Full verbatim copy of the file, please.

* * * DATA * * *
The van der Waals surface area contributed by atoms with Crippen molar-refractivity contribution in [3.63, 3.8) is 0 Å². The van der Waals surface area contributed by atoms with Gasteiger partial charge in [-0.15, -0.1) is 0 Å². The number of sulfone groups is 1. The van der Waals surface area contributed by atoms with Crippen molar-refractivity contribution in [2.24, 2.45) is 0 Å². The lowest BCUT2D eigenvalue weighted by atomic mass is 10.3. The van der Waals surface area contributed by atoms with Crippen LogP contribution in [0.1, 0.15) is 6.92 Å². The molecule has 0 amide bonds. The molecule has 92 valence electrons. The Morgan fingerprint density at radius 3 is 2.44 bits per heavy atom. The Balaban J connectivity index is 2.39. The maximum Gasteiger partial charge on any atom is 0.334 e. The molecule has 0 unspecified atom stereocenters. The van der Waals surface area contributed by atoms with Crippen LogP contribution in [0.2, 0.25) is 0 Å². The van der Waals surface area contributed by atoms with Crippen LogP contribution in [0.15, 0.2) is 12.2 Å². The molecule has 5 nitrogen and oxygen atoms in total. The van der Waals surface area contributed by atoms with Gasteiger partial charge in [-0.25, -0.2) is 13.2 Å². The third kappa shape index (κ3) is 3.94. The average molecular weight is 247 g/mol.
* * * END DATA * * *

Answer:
The van der Waals surface area contributed by atoms with Crippen molar-refractivity contribution in [3.63, 3.8) is 0 Å². The van der Waals surface area contributed by atoms with Gasteiger partial charge in [-0.15, -0.1) is 0 Å². The number of sulfone groups is 1. The van der Waals surface area contributed by atoms with Crippen molar-refractivity contribution in [2.24, 2.45) is 0 Å². The lowest BCUT2D eigenvalue weighted by atomic mass is 10.3. The van der Waals surface area contributed by atoms with Crippen LogP contribution in [0.1, 0.15) is 6.92 Å². The molecule has 0 amide bonds. The molecule has 92 valence electrons. The Morgan fingerprint density at radius 3 is 2.44 bits per heavy atom. The Balaban J connectivity index is 2.39. The maximum Gasteiger partial charge on any atom is 0.334 e. The molecule has 0 unspecified atom stereocenters. The van der Waals surface area contributed by atoms with Crippen LogP contribution in [0.2, 0.25) is 0 Å². The van der Waals surface area contributed by atoms with Crippen LogP contribution in [0.15, 0.2) is 12.2 Å². The molecule has 5 nitrogen and oxygen atoms in total. The van der Waals surface area contributed by atoms with Gasteiger partial charge in [-0.25, -0.2) is 13.2 Å². The third kappa shape index (κ3) is 3.94. The average molecular weight is 247 g/mol.